Denmark is moving to introduce new laws that will ban the burning of the Quran in public, a crime that would be punishable with up to two years in prison.
The new law has been proposed by the Danish government, citing “national security” concerns.
However, the move to ban the desecration of the Islamic religious text is provoking a backlash over concerns that blasphemy laws are returning to Europe.
Justice Minister Peter Hummelgaard said such burnings harmed Denmark and risked the safety of Danes, according to the BBC.
The planned law will make improper treatment of the Quran or Bible a criminal offense punishable by a fine and jail sentence of up to two years.
But many argue that it hasn’t been a crime to burn a Bible for decades and that the laws are now only being introduced to protect the Quran.
In defense of the move, the Danish government insists that it wants to send a signal to the world.
Foreign Minister Lars Lokke Rasmussen said Denmark had witnessed 170 demonstrations in recent weeks.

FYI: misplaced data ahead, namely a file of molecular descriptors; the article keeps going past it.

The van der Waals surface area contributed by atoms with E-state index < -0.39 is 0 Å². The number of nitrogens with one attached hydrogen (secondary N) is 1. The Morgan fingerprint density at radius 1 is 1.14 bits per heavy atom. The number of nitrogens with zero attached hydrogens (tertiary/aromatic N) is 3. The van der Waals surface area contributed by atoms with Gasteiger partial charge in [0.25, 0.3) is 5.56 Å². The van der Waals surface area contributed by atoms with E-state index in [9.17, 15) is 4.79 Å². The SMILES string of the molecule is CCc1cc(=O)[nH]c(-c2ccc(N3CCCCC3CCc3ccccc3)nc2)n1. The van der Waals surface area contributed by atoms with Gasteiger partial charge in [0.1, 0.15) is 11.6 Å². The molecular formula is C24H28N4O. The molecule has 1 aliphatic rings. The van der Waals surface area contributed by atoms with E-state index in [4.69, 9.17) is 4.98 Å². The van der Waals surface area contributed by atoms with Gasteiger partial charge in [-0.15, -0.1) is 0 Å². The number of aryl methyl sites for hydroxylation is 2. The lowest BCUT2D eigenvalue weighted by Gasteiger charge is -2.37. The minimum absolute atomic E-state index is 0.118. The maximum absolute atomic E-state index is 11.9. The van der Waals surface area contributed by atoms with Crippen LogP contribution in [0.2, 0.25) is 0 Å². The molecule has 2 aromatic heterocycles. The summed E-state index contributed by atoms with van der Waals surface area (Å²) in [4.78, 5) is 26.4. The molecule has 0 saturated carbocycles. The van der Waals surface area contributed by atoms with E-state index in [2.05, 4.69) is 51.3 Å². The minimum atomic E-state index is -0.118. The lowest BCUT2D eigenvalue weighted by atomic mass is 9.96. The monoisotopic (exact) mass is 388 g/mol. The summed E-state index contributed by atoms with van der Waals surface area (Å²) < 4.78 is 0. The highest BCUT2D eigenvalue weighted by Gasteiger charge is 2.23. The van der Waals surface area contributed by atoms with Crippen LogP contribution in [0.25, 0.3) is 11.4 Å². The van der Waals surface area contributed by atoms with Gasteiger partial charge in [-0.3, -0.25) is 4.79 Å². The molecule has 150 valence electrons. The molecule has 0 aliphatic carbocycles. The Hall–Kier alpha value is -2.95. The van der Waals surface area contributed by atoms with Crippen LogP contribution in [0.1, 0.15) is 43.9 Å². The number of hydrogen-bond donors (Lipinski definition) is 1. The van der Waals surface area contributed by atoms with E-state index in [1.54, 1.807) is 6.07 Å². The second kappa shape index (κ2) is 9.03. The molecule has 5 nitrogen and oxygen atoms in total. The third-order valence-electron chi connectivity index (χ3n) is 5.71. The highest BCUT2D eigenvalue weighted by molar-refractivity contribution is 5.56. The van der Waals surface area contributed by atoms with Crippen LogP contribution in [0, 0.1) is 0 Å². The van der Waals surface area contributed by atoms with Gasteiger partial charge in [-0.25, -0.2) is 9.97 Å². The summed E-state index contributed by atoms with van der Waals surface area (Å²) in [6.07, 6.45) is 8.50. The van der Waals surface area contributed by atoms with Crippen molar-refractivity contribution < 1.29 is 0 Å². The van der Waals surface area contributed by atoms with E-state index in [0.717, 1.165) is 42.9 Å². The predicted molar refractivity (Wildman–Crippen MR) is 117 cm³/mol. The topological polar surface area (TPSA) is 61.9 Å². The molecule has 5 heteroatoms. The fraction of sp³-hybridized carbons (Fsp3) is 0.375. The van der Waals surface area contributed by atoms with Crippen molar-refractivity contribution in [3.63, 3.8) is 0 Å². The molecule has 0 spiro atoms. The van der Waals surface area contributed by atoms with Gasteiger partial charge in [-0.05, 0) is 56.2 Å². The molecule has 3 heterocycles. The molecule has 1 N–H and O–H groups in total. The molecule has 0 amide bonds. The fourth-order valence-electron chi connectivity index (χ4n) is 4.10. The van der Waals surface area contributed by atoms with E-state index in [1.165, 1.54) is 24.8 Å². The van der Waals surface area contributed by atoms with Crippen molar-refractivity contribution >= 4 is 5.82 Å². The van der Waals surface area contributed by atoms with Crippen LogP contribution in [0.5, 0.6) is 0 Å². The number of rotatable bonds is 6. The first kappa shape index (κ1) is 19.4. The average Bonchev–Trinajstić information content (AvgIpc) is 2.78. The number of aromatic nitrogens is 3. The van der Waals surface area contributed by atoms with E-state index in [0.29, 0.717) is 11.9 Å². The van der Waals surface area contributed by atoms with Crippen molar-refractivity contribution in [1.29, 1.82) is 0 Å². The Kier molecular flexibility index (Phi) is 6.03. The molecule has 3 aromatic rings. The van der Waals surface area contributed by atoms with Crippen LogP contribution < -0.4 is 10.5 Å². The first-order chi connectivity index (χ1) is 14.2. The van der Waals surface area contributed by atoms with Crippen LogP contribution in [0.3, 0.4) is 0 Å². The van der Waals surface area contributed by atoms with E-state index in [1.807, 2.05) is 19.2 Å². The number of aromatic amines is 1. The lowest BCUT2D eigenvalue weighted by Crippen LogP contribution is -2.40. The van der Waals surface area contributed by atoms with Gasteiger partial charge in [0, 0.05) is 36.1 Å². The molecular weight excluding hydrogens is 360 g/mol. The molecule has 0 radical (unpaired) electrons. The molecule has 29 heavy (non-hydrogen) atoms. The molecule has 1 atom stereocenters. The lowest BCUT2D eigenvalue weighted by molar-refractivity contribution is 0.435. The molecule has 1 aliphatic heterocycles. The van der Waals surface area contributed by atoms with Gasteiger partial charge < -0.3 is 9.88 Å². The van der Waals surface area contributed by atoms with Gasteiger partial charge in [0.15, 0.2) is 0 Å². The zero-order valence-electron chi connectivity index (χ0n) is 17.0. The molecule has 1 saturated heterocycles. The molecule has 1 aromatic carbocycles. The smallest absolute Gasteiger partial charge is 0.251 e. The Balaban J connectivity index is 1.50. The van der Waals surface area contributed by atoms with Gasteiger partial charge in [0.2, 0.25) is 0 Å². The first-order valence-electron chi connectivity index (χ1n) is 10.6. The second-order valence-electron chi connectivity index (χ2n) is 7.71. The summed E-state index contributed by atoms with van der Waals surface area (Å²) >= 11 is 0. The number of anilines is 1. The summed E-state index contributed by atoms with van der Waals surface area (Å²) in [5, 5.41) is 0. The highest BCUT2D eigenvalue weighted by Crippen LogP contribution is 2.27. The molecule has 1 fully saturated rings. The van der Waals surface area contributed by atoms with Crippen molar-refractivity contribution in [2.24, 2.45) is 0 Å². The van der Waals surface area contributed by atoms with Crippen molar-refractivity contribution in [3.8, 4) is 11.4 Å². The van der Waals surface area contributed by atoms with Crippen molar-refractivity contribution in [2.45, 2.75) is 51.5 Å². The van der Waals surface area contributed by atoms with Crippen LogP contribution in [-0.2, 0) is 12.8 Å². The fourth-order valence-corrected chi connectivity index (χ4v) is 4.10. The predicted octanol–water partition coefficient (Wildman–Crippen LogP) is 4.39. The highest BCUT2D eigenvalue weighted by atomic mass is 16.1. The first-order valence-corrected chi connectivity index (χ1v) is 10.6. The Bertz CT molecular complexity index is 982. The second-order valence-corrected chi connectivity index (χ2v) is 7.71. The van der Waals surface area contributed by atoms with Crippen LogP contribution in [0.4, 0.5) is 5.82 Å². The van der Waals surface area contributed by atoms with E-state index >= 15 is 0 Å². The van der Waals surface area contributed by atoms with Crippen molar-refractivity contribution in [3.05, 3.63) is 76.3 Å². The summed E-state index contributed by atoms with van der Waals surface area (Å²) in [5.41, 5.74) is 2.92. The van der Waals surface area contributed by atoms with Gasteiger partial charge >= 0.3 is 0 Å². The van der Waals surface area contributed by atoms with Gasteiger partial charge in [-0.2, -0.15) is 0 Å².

These protests have included the burning of copies of the Quran in front of foreign embassies.
Denmark’s PET intelligence service has warned that the latest incidents have intensified the terrorist threat.
Meanwhile, neighboring Sweden has also seen a series of Quran burnings.
The Swedish security service has warned of a worsening situation in recent years following an unprecedented influx of Mulsim migrants.
In July, the Swedish embassy in Iraq was set alight by protesters.
But both Denmark and Sweden have hesitated to respond to the burnings as they have been protected under laws on freedom of expression.
Sweden scrapped its blasphemy laws in the 1970s.
Copenhagen decided to move after further Quran burnings at the end of July in Denmark and Sweden.
The Danish government acted in response to pressure from radical Islamic groups.
The Organization of Islamic Cooperation (OIC) called on its members to take appropriate action against countries where the Quran was being desecrated.
The Justice Minister was adamant the proposed change in the law was not targeting verbal or written expressions or satirical drawings.
However, Hummelgaard argues that burning religious texts serves no other purpose than creating “division and hatred.”
“It is a cornerstone of our democracy that you have the right to express yourself,” said Deputy Prime Minister Jakob Ellemann-Jensen.
“You also have to behave properly.”
Denmark could not stand idly by when such actions had negative consequences for its security, he claimed.
Sweden’s Prime Minister, Ulf Kristersson, said Stockholm would not take the same step as its neighbor.
Kristersson noted that such action would require amending the nation’s constitution.